It’s a long way from done but it’s already been an interesting year – by which we mean “interesting” in the sense of the curse “may you live in interesting times”! Frankly, for our taste the last 12 or 18 months has been just a little bit too interesting!
Looking back a bit further, though, one of things that has not changed in all the years of our work together is that the same lessons tend to pop up for our clients no matter what sort of organisations they may be.
As long ago as the 2008 GFC, for example, when so many were bemoaning the financial situation, we had franchise groups and not-for-profits, tiny start ups and big commercial groups, all asking how to handle the growth that had surprisingly come their way and learning the lesson that growth can be a great deal harder to manage than decline.
On a much more routine basis, we get asked the same few handfuls of questions about good governance and effective decision-making – lessons we are very happy to share so that boards and executives can save themselves the tears already shed in the hard experiences of others.
That’s why we have regularly added to the materials available here as background reading – a cup of coffee and a bit of a ramble through a couple of those and clients are well on the way to asking better questions which will help them to get to the heart of their issues.
Most frequently requested? There’s only a short half head between our wee summaries which help defuse the arguments about what governance is or why the board is always reading plans or what the board should be worrying about anyhow!
The moral of the story is that while the unique details of each organisation matter for finding an appropriate answer to their questions, no organisation is entirely unique – so the overarching elements of governance are very nearly always relevant, even if how they play out is tailored to the circumstances. That starts with remembering that the board is there to govern, and not to manage, even though so many boards are made up of people who are accomplished executives in their own field.
On that note, and at a time when everyone from banks to the UN to movie-makers to churches are being named and shamed for what they failed to govern, and then failed to fix when the failure of governance came to light, our thought for the week is from our ‘golden rules’ of governance – guides for boards and executives that, from our experience, are almost ubiquitously applicable:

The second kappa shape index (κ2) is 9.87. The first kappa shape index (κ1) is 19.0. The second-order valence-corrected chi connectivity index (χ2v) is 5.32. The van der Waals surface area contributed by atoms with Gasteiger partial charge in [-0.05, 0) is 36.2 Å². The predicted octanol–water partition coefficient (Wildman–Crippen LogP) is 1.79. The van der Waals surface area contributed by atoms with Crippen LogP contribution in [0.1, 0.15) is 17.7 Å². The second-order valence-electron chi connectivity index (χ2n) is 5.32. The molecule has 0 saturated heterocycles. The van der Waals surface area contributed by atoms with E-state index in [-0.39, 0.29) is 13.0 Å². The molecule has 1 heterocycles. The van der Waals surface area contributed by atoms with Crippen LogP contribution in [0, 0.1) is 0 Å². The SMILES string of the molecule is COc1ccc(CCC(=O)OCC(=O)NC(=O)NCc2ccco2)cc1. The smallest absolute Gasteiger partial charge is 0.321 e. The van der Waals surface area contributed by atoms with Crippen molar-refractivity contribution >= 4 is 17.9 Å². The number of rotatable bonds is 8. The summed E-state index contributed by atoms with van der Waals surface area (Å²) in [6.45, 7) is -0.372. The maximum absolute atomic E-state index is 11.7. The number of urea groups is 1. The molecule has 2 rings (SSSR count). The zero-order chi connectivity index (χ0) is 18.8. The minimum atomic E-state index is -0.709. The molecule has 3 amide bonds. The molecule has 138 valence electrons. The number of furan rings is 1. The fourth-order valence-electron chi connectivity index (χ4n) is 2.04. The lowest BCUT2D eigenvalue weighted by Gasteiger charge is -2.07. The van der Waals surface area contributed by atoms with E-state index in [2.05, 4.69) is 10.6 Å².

Do or review, but not both.Reviewing your own decision is a conflict of interests.
No matter what the organisation does, who owns it, or how it is set up to operate, sound supervision is the bedrock of realising good governance. We need to trust the decision-makers that we appoint, but the wisdom of ‘trust, but verify’ never gets old.*
For a typical example, that sort of supervision means that a regime for ensuring decisions are reviewed is always appropriate, and the more qualitative the judgments involved in the decision, the more it usually warrants a review.
That much said, a review won’t achieve much unless it is separated from the original decision-maker. In many cases, a review will need to hear from those accountable for the decision and those affected by it, but the review itself should not involve them as such. Put another way, being involved in making a decision gives you an interest in it, being involved in a review of that decision is an interest in that – ergo, doing both means you have a conflict of these interests.
This does represent some challenges in a micro-business, but, in anything bigger, this should be a particular consideration in structuring the roles and responsibilities of everyone from the board room to the shop floor.
Sad to say, even in well-governed organisations serious problems do bob up – so if they do, the more egregious the situation, the further away from those involved the review needs to be. That is why we never hesitate to recommend involving the police if there is any allegation of unlawful conduct, to ensure that there is no possibility of sweeping things under the carpet – or indeed, just being seen to do so.
On a lighter note, a thoughtful allocation of ‘doing’ decision-making and ‘reviewing’ decision-making not only gets you a long way towards good governance, it often clears up workload by the process of being clear about who really needs to be involved in a decision, and who is playing some other role – this readily becomes visible when the purpose of the decision is picked apart in more detail. In the same vein, one form of supervision is reporting, which works very well if the decision-maker who wants the report remembers to define what it is that they want to review. More on those two another day.
*Not without a truckload of irony, thanks to (ex-USA President) Richard Nixon for that one.